Book Cover Reveal
We are so excited!! Hostage To Silence, the book, is in its final stages of editing!! We have created a wonderful team that has guided us through the process of writing this book. We are so thankful for all their help. There is no way we could have done this with out them.
Tasha Brown- Created our amazing cover.
Karen Alley -Edited the interior of the book making it cohesive and flow naturally.
Amy Bernabe- Edited the visual aspects of the interior of the book, matching Gentry’s art with Brady’s.
Amy Cornett- Photographer tp take the beautiful pictures of Brady and Gentry
At the end of the post is the cover reveal!
Today ABLE united highlighted Brady today in their November Newsletter
Faces of ABLE: Brady
A lot of teens turn to the internet in search of an outlet or understanding, using social media and blogs to share their experiences, challenges and feelings. In that respect, Brady is no different from his peers. His blog, however, and his life experience aren’t like many other teens’ at all. Brady was diagnosed with autism at the age of three and, by five, doctors confirmed that he had apraxia, a neurological disease that makes him unable to carry out everyday movements and gestures. In short, Brady’s prognosis was a big question mark with the only certainty being that verbal communication was unlikely.
After the diagnoses, Brady’s parents weren’t sure what the future would hold for their son — but Brady has flourished with the use of facilitated communication. He continues to impress and amaze his family with his empathy, intelligence and passion. Most impressively, he’s found his voice and has decided that he wants to use it to empower his community.
“As soon as Brady was able to share his voice with us, he made it very clear that he wants to make an impact. He wants to educate the world about what life is like in an autistic community. We hope that Brady is able to achieve his dreams and we know he will,” said Brady’s father, Brian.
Enter Brady’s blog — Hostage to Silence. Now replete with its own online store, Brady’s blog has become a portal into the world of autism, with genuine stories of what his day-to-day life is like, helping to build a bridge for those who may not be able to speak for themselves. He’s working on releasing a book of poetry and has even worked with a New York Times best-selling author to help develop an autistic character who is non-verbal.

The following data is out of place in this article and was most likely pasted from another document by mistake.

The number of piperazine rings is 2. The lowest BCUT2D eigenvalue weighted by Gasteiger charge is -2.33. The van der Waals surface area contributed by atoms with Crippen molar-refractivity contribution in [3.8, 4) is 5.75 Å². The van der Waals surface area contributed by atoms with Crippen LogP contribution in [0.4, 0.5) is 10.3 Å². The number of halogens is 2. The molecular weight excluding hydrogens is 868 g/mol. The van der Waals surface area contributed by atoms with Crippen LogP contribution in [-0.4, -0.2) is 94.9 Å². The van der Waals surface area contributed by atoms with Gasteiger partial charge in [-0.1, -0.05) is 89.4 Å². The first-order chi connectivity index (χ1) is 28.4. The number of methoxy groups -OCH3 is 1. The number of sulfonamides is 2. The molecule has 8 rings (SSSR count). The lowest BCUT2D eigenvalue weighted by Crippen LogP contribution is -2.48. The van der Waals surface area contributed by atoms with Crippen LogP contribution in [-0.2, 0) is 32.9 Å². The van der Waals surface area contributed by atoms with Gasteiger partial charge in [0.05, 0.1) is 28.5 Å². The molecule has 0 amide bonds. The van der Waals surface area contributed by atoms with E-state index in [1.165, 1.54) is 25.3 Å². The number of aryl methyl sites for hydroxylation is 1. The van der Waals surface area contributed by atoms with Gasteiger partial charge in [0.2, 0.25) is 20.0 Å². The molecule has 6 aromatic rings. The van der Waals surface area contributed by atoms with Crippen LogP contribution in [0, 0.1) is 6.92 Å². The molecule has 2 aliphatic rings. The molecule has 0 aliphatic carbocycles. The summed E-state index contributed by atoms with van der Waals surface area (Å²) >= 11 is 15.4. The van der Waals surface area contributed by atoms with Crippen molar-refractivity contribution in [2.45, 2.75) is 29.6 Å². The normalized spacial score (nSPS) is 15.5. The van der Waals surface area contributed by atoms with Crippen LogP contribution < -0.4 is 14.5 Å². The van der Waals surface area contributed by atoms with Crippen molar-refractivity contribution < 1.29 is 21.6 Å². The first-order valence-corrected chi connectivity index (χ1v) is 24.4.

Clearly, Brady’s future is bright. But his unconventional brilliance doesn’t necessarily offer the same assurances that a conventional education and professional course would. When it comes to finances and the future, Brady’s parents want to make sure that he can dedicate his life to effecting the change for which he is so passionate, so they were thrilled when they discovered how an ABLE United savings account could help Brady be prepared.
“Knowing that there is another avenue by which he can save for future expenses, where we can save for future expenses, without putting federal assistance into jeopardy is amazing,” said Brian. “And until recently, I didn’t even know that existed. And so that changes the strategy.”
The only savings vehicle designed specifically for persons with disabilities, ABLE United savings and investment accounts are uniquely constructed to maximize earning potential without impacting federal benefits, like Medicaid and Supplemental Security Income (SSI). For persons with qualifying disabilities, money in an ABLE account grows tax-free, and is easily accessible — allowing friends and family to contribute and requiring little maintenance.
“This [account] is amazing because now we can save up money for him to pay for things that maybe his Social Security or his Medicaid will not cover,” said Brady’s mom, Danielle.
The world is changing and people like Brady are exactly the kind of people who should be leading that change. Thanks to ongoing efforts and progress, like the Stephen Beck, Jr., Achieving a Better Life Experience (ABLE) Act, federal legislation authorizing all states to create programs like ABLE United, a more diverse and inclusive population will not only find their own voices, but have the opportunity to be heard.
Brady's Book Cover